In this paper David Clark addresses the problem of how to connect existing computer networks into a large network now known as the Internet. This problem goes to the heart of all the research done on the Internet. This paper presents one solution to the problem, based on a certain set of assumptions as to how the Internet should work. This solution is actually how the Internet is currently implemented. Although the solution is generally considered a success, it is based on a philosophy that made sense back in the 1970s. The Internet was originally designed for military defense purposes with a set of assumptions that have less practical use for today's Internet, which has moved toward E-commerce and the globalization of communication in many media.
Clark's paper focused on three main ideas behind the philosophy of the design of the Internet. First, it states that the designed emphasized reliability, flexibility, and the support of multiple networks and services over cost efficiency and accountability. As a result, we now have an Internet the is not a centralized entity but a decentralized and distributed collection of networks. I like to think of as a combination of several nation states without a centralized government. Second, the design of the Internet is layered. What this means is that TCP and UDP are on a separate layer as IP. This design allows the bottom layer, IP, to be kept as simple and flexible as possible. Third, this paper emphasizes on simplicity over complexity. As a result, instead of having mechanisms in IP make sure packets are delivered correctly, the burden of verification is placed on the end hosts, or what the author calls as "fate-sharing." All of these design criteria led to a highly decentralized architecture that is reliable but not as accountable.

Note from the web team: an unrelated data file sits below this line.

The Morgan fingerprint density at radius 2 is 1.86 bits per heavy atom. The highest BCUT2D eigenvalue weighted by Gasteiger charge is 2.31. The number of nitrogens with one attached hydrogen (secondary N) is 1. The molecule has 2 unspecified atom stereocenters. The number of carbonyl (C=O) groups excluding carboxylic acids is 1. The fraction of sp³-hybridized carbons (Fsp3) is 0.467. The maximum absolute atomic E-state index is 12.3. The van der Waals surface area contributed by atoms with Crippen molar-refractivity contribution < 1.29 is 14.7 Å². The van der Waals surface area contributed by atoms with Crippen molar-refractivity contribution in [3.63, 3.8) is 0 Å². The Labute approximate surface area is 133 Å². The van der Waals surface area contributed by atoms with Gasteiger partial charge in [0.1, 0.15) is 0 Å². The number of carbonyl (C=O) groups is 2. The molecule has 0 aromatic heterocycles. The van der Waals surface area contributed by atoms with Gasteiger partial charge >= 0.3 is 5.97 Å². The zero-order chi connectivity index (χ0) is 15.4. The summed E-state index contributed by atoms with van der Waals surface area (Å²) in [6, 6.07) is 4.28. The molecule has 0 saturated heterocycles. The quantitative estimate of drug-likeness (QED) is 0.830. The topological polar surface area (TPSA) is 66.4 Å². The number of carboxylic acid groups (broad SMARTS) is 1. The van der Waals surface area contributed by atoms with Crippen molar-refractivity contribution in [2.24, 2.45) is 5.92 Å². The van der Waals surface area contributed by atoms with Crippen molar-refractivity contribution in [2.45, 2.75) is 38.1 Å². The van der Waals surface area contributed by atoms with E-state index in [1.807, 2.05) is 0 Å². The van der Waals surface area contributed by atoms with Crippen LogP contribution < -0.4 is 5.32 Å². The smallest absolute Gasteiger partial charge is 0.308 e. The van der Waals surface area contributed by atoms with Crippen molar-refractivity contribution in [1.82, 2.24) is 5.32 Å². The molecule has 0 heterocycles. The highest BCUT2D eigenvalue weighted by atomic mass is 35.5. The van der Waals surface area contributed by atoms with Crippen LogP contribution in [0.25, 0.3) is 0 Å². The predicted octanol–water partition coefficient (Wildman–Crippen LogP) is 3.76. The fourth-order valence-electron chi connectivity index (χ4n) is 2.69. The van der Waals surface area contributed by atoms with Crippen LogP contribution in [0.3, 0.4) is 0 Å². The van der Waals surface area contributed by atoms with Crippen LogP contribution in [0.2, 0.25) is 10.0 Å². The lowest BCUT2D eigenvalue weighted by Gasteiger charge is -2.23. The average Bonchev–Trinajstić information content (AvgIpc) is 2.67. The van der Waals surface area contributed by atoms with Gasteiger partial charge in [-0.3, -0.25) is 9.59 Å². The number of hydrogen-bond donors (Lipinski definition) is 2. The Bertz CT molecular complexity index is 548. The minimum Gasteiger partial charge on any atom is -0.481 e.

This paper is a breakthrough in the area of Internet design. It offers a solution that is highly scalable, which is why the number of hosts on the Internet has grown exponentially in the past decade. Even in today's world, even though some of the original assumptions behind the design no longer applies, the solution presented by the paper is still considered highly successful. The Internet does have problems, but from a design point of view, simplicity and scalability are two important aspects of the Internet that made it successful, and the originally design made it so the both were possible.